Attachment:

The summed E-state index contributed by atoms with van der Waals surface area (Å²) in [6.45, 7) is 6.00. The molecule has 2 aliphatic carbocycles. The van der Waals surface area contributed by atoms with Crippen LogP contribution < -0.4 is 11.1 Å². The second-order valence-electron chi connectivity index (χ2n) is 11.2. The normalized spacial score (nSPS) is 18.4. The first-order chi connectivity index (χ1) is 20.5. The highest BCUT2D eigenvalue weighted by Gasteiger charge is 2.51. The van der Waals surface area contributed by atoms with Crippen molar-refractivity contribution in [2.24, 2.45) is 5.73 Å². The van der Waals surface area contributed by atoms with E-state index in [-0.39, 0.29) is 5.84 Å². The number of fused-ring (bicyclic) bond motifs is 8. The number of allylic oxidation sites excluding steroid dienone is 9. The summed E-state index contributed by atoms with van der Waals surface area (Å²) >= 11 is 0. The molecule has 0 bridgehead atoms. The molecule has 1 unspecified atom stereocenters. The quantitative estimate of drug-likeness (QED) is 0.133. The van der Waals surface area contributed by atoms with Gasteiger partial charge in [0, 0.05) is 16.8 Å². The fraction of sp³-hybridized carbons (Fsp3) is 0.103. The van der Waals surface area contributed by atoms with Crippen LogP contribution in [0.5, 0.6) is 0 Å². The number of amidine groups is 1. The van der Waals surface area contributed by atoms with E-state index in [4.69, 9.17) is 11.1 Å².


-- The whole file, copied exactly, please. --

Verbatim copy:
The summed E-state index contributed by atoms with van der Waals surface area (Å²) in [6.45, 7) is 6.00. The molecule has 2 aliphatic carbocycles. The van der Waals surface area contributed by atoms with Crippen LogP contribution < -0.4 is 11.1 Å². The second-order valence-electron chi connectivity index (χ2n) is 11.2. The normalized spacial score (nSPS) is 18.4. The first-order chi connectivity index (χ1) is 20.5. The highest BCUT2D eigenvalue weighted by Gasteiger charge is 2.51. The van der Waals surface area contributed by atoms with Crippen molar-refractivity contribution in [2.24, 2.45) is 5.73 Å². The van der Waals surface area contributed by atoms with E-state index in [-0.39, 0.29) is 5.84 Å². The number of fused-ring (bicyclic) bond motifs is 8. The number of allylic oxidation sites excluding steroid dienone is 9. The summed E-state index contributed by atoms with van der Waals surface area (Å²) >= 11 is 0. The molecule has 0 bridgehead atoms. The molecule has 1 unspecified atom stereocenters. The quantitative estimate of drug-likeness (QED) is 0.133. The van der Waals surface area contributed by atoms with Gasteiger partial charge in [0, 0.05) is 16.8 Å². The fraction of sp³-hybridized carbons (Fsp3) is 0.103. The van der Waals surface area contributed by atoms with Crippen LogP contribution in [0.5, 0.6) is 0 Å². The number of amidine groups is 1. The van der Waals surface area contributed by atoms with E-state index in [4.69, 9.17) is 11.1 Å².